“There has been some real internal fighting from some members of Congress who had the vaccination,” said Representative Raul Ruiz, a California Democrat and emergency medical officer. “Blame it for the vaccination if others in their district couldn’t be vaccinated.”

Even making sure lawmakers’ counselors have access to the vaccine has been a paid proposition. Members of Congress were initially told that only two employees from each office could receive the bump, which sparked an awkward round of actuarial calculations and decisions.

One office sent a google doc around to measure interest. others wrestled with the question of whether vaccination should be a priority for lower-level aides who had worked from home but had health problems that made them more susceptible to the virus or of senior aides who wanted to come to the office.

This week, the Capitol Doctor announced a significant increase in vaccine availability, saying that each member’s office would be able to receive shots for six rescuers. This resulted in a spate of calls from hopeful Congress staff, with several staff reporting listening to music – a mix of “The Star-Spangled Banner” and “Hail to the Chief” – for an hour or two while they were there Waiting to schedule their appointments.

The Scattershot approach reflects the lack of consistent procedures to protect Congress from the coronavirus, a challenge that has persisted throughout the pandemic. While the Democratic leaders of the House have imposed a stringent set of guidelines for the use of masks on the floor and have turned to proxy voting and remote hearing, there are no requirements for how each office works.

Dr. Brian P. Monahan, the attending physician, issued a memo late last month urging lawmakers to continue teleworking. He said remote working would “continue indefinitely for a significant number of employees,” and asked lawmakers to avoid face-to-face meetings whenever possible.

But the convention bureaus have put together a set of rules on a case-by-case basis that guide their transitions back to work. While many Republican offices have brought back workers, Democratic offices have largely maintained skeleton crews, and some aides returning to the Capitol complex said they were horrified to see workers from neighboring offices walking around the halls without masks.

House Republicans, impatient to return to work as usual, argue that since lawmakers have been granted the special exemptions for essential workers, they should be asked to come forward to do their work in person.

They were particularly alarmed by what they see as the bipartisan abuse of teleworking which they fear may become the new status quo. Legislators have appeared from afar in the past few weeks at hearings of trains, boats and, in one case, of a car it operated on what appeared to be a freeway. A group of Republicans used proxy voting to cast their votes for the Conservative Political Action Conference in Florida.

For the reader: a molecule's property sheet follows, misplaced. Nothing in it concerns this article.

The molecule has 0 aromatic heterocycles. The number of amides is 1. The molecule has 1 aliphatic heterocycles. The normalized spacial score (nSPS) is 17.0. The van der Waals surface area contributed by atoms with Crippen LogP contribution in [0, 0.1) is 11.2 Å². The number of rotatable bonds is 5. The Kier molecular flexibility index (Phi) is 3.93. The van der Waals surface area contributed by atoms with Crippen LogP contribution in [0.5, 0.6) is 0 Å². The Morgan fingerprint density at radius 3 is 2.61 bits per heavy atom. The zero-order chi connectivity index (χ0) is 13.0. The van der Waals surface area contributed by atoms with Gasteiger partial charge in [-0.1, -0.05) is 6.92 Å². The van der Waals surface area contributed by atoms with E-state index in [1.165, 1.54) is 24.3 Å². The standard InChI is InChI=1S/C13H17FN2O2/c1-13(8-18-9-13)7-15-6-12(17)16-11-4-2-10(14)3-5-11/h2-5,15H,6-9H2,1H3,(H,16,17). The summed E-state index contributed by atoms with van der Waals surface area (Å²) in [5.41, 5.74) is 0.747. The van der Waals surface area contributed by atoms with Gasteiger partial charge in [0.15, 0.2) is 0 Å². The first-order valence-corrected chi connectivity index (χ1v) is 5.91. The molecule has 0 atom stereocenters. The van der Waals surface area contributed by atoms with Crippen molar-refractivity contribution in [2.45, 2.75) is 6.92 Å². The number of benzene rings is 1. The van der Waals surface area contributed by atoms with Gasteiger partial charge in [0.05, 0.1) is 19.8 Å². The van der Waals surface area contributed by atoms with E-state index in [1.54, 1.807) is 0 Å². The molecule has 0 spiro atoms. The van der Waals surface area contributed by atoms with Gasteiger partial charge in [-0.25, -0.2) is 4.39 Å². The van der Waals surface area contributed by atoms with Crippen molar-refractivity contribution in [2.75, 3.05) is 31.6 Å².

Rep. Steve Scalise of Louisiana, Republican of House No. 2, said the report that 75 percent of all members of the House had been vaccinated was an argument for a return to normal and that “there is a strong desire to become one Regular return schedule here on the floor. “

Democratic leaders are not that convinced. Maryland Representative Steny H. Hoyer, the No. 2 House Democrat, told reporters this week that guides wanted to be careful not to put the cart in front of the horse and return to normal operations until it was completely safe. He pointed to variants of the virus that are spreading around the world and suggested that even if most lawmakers were vaccinated, they could still pose a risk to the thousands of employees who and may not work at the Capitol complex .

“It will end at some point, but I don’t know the timeline and I don’t think anyone knows the timeline,” said Hoyer. “What we don’t want to risk is what happens, a third kind of surge in the virus and its mutations, its variants.”

Marissa Baker, a professor at the University of Washington’s Public Health School who specializes in occupational medicine, said Congress is an especially difficult place to work to protect because of the large number of face-to-face interactions across the country that are lawmakers’ routines .

“It’s not really a light switch that we can do back to 2019,” Ms. Baker said. “Rather, it has to be seen as a gradual return to baseline.”

Dr. Ruiz said a “hybrid model” would most likely continue to exist for some time.

“We’re not going to go back to normal, where we have public meetings in our office, where people visit the Capitol – like the hustle and bustle of Capitol Hill before the pandemic – for a very long time. ” he said.

Nicholas Fandos and Emily Cochrane contributed to the coverage.